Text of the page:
The practical difference between very deep and bottomless is relatively small so I think there are always local landmarks- wells, ponds, holes and so on that end up being bottomless in local tradition. It's even true of the village pond where my parents live. Mostly, I don't think people really made a fuss about it- it was just one of those things.
 
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Anonymous

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#15
I dunno if this is quite in the same line (and if not, sorry for going OT) but the Donner Party reportedly found a well in the Sierras that was perfectly circular and brimfull. Another odd thing, no matter how much water they dipped out, in seconds it was brim full again, but never overflowed.
 
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Anonymous

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#17
Bottomless sense

Quite dependant on what you mean by 'bottomless.' Obviously, in a planet that is about twelve thousand miles thick (or radius 6000miles), there can be no conceivable pit that is more than 12000miles.

Then again, pending confirmation of extra-dimensional portals, et al, who knows.

One of those things that, either it's real, or it's not.

Perhaps one day we will get to the bottom of this mystery (arf arf)
 

Bilderberger

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#18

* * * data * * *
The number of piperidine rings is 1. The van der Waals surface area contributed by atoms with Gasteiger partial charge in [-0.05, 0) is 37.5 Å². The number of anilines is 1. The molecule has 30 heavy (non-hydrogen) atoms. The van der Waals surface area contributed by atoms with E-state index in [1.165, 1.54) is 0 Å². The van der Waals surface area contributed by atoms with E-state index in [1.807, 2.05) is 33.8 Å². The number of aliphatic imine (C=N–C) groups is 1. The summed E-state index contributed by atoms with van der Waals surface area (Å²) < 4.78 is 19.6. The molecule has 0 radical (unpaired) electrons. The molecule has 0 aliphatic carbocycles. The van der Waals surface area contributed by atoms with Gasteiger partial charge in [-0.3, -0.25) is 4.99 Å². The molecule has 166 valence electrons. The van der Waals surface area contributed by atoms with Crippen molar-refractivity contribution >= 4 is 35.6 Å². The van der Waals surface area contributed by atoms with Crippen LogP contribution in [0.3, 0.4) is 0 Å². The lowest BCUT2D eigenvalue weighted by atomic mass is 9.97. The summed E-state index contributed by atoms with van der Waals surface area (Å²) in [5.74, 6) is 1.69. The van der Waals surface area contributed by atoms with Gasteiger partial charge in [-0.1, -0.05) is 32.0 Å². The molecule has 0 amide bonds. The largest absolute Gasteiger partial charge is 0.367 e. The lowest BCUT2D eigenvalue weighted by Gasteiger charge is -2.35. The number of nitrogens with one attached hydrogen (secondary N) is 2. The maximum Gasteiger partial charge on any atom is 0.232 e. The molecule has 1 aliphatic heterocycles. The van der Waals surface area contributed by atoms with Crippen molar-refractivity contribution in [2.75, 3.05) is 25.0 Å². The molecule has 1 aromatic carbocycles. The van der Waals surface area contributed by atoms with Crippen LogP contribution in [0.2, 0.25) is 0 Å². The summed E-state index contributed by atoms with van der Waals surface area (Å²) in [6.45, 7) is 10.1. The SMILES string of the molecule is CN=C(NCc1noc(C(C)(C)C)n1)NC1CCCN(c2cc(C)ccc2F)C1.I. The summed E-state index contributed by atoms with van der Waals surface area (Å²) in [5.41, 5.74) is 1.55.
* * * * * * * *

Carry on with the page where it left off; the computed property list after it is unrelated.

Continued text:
In another sense, couldn't the pit only be 6,000 miles. I have been trying to get my head around what would happen with gravity if an object were dropped down a theoretical pit which opened out at the opposite end of the earth. I am guessing that the gravitational pull would drag it into the centre of the earth - where the pull of gravity would be equal either way and so it would just sit there? Surely it can't come flying out the other side? Would the gravity pull decrease as the centre of the earth approached thus slowing down the rate of acceleration such that it would gradually slow to a halt as it approached the centre. Or would the speed reached as it fell lower carry it on past the gravitational pull going in the opposite way as it moved past the centre - thus ending in a kind of gradually decreasing swing backwards and forewards ventring on the centre?

Sorry, all came out in a stream of conciousness there. Any physicists who could clarify? - my A level doesn't seem to have helped me there.
 
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Anonymous

Guest
#19